PhD Student in Sustainable Futures at University of Technology Sydney, Australia
Research focus: environment and mental health
The unregulated production and release of chemicals (some of which are toxic) into the environment in recent decades has caused significant damage not only to human health (estimates suggest millions of early deaths per year), but also the environment. The fact that many chemicals, such as PFAS (per- and poly-fluoroalkyl substances), are ubiquitous around the world is likely to have severe consequences in the future. Traces of PFAS have been found from Mount Everest to Antarctica. Research into the management of contaminated sites could identify pathways and strategies that lead to more sustainable production.
With a background in human geography and psychology, Rupert’s research is focusing on the relationships between the environment, human health, and sustainability. Rupert conducts research in two different capacities: First and foremost, as a PhD Student in the Sustainable Futures programme at the Institute for Sustainable Futures, University of Technology Sydney (ISF UTS), he is studying two pollution-affected communities in Australia: Richmond and Williamtown. Second, he is a part-time Research Assistant at ISF UTS, working on projects in sustainable housing, green roofs, air pollution, and product stewardship. These two roles both overlap with several UN Sustainable Development Goals (SDGs) and span multiple disciplines.
Rupert’s PhD thesis builds on previous research showing that people living near environmental contamination often experience a range of negative outcomes, including physical illness and poor mental health. The overall goal of his thesis is to determine how best to protect the mental health of people affected by toxic chemicals – in this case PFAS. This is explored through two research questions: How does the experience of living with environmental contamination affect mental health; and in what ways does the management of contaminated sites shape residents’ experience of living with the contamination? Research focusing on both mental health and environmental management is inherently interdisciplinary, evolving from human geography and psychology and incorporating legal and public health studies. Rupert’s research contributes to several SDGs: Goal 3 (Good Health and Well-being), Goal 12 (Responsible Consumption and Production), and Goal 15 (Life on Land).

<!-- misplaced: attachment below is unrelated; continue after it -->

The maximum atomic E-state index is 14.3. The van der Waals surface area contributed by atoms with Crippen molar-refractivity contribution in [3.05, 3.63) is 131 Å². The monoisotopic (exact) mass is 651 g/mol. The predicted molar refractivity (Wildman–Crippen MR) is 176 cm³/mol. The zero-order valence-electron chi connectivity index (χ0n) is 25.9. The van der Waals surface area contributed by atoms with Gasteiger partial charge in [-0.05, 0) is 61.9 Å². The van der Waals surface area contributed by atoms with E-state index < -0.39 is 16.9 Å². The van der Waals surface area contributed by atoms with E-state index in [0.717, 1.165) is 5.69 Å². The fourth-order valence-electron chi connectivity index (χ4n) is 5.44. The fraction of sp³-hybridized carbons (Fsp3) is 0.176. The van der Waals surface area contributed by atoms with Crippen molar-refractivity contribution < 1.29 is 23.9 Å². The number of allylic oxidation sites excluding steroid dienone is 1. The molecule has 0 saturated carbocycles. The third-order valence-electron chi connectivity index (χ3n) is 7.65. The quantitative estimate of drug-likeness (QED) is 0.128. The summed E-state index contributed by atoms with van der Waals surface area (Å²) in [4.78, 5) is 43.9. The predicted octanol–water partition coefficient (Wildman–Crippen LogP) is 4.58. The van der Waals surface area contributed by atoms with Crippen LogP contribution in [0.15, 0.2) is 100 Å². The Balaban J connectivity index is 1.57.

Rupert’s interdisciplinary approach could help to reduce our chemical footprint and to decrease the presence of hazardous chemicals. In this way, his research contributes to greater sustainability in terrestrial ecosystems. For this reason, the jury selected Rupert as a Green Talent.
The research of Rupert mainly contributes to the Sustainable Development Goals 3, 11, 12, 13, 15:
Take a look at this video that briefly introduces Rupert and his research: